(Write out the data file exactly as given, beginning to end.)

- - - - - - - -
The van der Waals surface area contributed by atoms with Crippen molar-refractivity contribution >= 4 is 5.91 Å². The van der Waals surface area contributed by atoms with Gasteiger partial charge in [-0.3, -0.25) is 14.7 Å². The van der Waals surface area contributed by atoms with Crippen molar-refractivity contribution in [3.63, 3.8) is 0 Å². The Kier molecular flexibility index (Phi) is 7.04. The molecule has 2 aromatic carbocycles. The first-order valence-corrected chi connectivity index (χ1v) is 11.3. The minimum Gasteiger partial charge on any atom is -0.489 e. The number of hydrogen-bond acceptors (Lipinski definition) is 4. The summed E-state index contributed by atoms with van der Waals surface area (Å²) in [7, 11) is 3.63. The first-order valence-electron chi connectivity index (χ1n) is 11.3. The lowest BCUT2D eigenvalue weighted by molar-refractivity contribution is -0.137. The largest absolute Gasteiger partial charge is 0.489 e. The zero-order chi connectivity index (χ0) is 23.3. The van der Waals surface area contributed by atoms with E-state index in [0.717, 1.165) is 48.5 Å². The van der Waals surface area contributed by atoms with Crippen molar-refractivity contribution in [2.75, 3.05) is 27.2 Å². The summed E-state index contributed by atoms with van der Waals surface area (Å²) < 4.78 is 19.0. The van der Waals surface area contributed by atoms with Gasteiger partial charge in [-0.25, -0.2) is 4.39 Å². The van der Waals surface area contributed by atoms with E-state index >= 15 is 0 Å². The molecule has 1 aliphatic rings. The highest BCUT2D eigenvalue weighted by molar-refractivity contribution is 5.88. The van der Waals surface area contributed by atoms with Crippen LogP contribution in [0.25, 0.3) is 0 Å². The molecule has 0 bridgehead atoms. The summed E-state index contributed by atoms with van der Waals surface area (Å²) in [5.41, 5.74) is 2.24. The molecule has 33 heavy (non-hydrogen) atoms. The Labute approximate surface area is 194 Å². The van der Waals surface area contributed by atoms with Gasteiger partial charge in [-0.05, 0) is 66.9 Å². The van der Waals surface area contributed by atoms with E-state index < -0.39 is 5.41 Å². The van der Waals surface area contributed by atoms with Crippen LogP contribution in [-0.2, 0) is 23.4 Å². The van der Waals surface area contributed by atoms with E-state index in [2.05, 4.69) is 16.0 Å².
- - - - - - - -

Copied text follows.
The van der Waals surface area contributed by atoms with Crippen molar-refractivity contribution >= 4 is 5.91 Å². The van der Waals surface area contributed by atoms with Gasteiger partial charge in [-0.3, -0.25) is 14.7 Å². The van der Waals surface area contributed by atoms with Crippen molar-refractivity contribution in [3.63, 3.8) is 0 Å². The Kier molecular flexibility index (Phi) is 7.04. The molecule has 2 aromatic carbocycles. The first-order valence-corrected chi connectivity index (χ1v) is 11.3. The minimum Gasteiger partial charge on any atom is -0.489 e. The number of hydrogen-bond acceptors (Lipinski definition) is 4. The summed E-state index contributed by atoms with van der Waals surface area (Å²) in [7, 11) is 3.63. The first-order valence-electron chi connectivity index (χ1n) is 11.3. The lowest BCUT2D eigenvalue weighted by molar-refractivity contribution is -0.137. The largest absolute Gasteiger partial charge is 0.489 e. The zero-order chi connectivity index (χ0) is 23.3. The van der Waals surface area contributed by atoms with E-state index in [0.717, 1.165) is 48.5 Å². The van der Waals surface area contributed by atoms with Crippen molar-refractivity contribution in [2.75, 3.05) is 27.2 Å². The summed E-state index contributed by atoms with van der Waals surface area (Å²) < 4.78 is 19.0. The van der Waals surface area contributed by atoms with Gasteiger partial charge in [-0.25, -0.2) is 4.39 Å². The van der Waals surface area contributed by atoms with E-state index >= 15 is 0 Å². The molecule has 1 aliphatic rings. The highest BCUT2D eigenvalue weighted by molar-refractivity contribution is 5.88. The van der Waals surface area contributed by atoms with Crippen LogP contribution in [0.25, 0.3) is 0 Å². The molecule has 0 bridgehead atoms. The summed E-state index contributed by atoms with van der Waals surface area (Å²) in [5.41, 5.74) is 2.24. The molecule has 33 heavy (non-hydrogen) atoms. The Labute approximate surface area is 194 Å². The van der Waals surface area contributed by atoms with Gasteiger partial charge in [-0.05, 0) is 66.9 Å². The van der Waals surface area contributed by atoms with E-state index < -0.39 is 5.41 Å². The van der Waals surface area contributed by atoms with Crippen LogP contribution in [-0.2, 0) is 23.4 Å². The van der Waals surface area contributed by atoms with E-state index in [2.05, 4.69) is 16.0 Å².